The market expects the core PCE price index to hover below that target for much of 2019, which they say could see the Fed temporarily halting interest rates hikes.

Minutes of the Fed's November policy meeting published last month showed nearly all officials agreed another rate hike was "likely to be warranted fairly soon," but also opened debate on when to pause further monetary policy tightening.

Traders expect no more than one rate increase in 2019. In its last forecasts in September, the Fed projected three rate hikes in 2019.

When the Governing Council of the ECB meets this week, it will be facing a less favorable growth outlook, no signs of core inflation trending higher and nervous financial markets. The truce between the US and China will buy time but does not fundamentally ease trade concerns, while in Italy the situation remains fragile with sovereign spreads still very wide and the economy flirting with recession. Recently, the only unambiguously good news has been the sharp drop in oil prices, mainly supply-driven, which will contribute to supporting eurozone economic activity in the coming months at a time of intensifying downside risks.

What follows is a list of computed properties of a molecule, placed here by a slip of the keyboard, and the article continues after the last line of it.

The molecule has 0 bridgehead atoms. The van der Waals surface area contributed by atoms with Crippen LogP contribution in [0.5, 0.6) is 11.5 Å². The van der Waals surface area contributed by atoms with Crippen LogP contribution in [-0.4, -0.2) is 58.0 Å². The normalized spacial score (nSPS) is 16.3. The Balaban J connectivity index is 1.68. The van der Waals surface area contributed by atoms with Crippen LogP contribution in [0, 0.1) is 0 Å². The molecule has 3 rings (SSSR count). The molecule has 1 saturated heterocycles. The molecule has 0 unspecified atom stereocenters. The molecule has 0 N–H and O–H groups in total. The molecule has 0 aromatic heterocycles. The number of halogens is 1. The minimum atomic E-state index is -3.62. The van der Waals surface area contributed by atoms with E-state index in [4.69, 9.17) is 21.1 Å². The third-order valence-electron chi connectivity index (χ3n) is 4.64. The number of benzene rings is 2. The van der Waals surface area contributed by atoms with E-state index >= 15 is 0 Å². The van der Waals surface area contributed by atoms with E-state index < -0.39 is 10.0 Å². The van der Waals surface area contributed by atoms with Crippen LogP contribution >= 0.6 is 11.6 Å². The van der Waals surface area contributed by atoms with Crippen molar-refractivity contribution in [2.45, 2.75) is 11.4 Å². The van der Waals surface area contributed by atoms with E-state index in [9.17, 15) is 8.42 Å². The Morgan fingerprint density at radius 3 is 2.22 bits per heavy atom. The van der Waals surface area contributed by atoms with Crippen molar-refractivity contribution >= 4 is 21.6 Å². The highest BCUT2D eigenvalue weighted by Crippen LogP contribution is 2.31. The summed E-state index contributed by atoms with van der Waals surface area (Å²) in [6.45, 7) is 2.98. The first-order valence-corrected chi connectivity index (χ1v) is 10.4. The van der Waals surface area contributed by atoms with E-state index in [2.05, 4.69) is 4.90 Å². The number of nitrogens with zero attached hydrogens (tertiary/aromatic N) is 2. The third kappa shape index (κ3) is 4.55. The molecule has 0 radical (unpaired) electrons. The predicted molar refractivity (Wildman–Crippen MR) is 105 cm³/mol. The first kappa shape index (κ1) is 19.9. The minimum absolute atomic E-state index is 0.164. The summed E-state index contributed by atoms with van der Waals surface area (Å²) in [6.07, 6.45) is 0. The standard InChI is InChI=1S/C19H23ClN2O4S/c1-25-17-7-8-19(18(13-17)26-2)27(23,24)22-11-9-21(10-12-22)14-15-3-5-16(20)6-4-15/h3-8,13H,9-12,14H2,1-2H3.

This assessment is likely to be reflected in a more cautious tone by ECB President Mario Draghi and in the ECB’s updated macroeconomic forecasts, which will probably show a downward revision to GDP growth for 2019 and 2020 from 1.8% and 1.7%, respectively, to somewhere in the 1.5-1.7% range. The latest data have confirmed that the ECB’s projections for core inflation remain too optimistic; the possibility of a further slight downward revision there, together with lower oil prices at the cut-off date, pose downside risks to the inflation forecast for the next two years, which currently stands at 1.7%. Numbers for 2021 will be published for the first time and they will probably show GDP growth settling at about 1.5% (broadly in line with the estimated potential growth rate of the economy) and inflation at 1.7-1.8%. It should be considered that some of the recent slide in oil prices occurred after the cut-off date used to determine the exogenous inputs to the ECB’s models. Therefore, the new forecast numbers will not fully reflect the scale of the correction in oil prices.

Despite the assessment turning less favorable, the Governing Council is very likely to call an end to its net asset purchases, reflecting the progress made so far in boosting economic growth, closing most of the output gap and stimulating wage formation. With the risk of outright deflation sharply reduced since the inception of QE and with technical constraints increasingly biting, an emergency tool such as net asset purchases is rightly regarded as having run its course.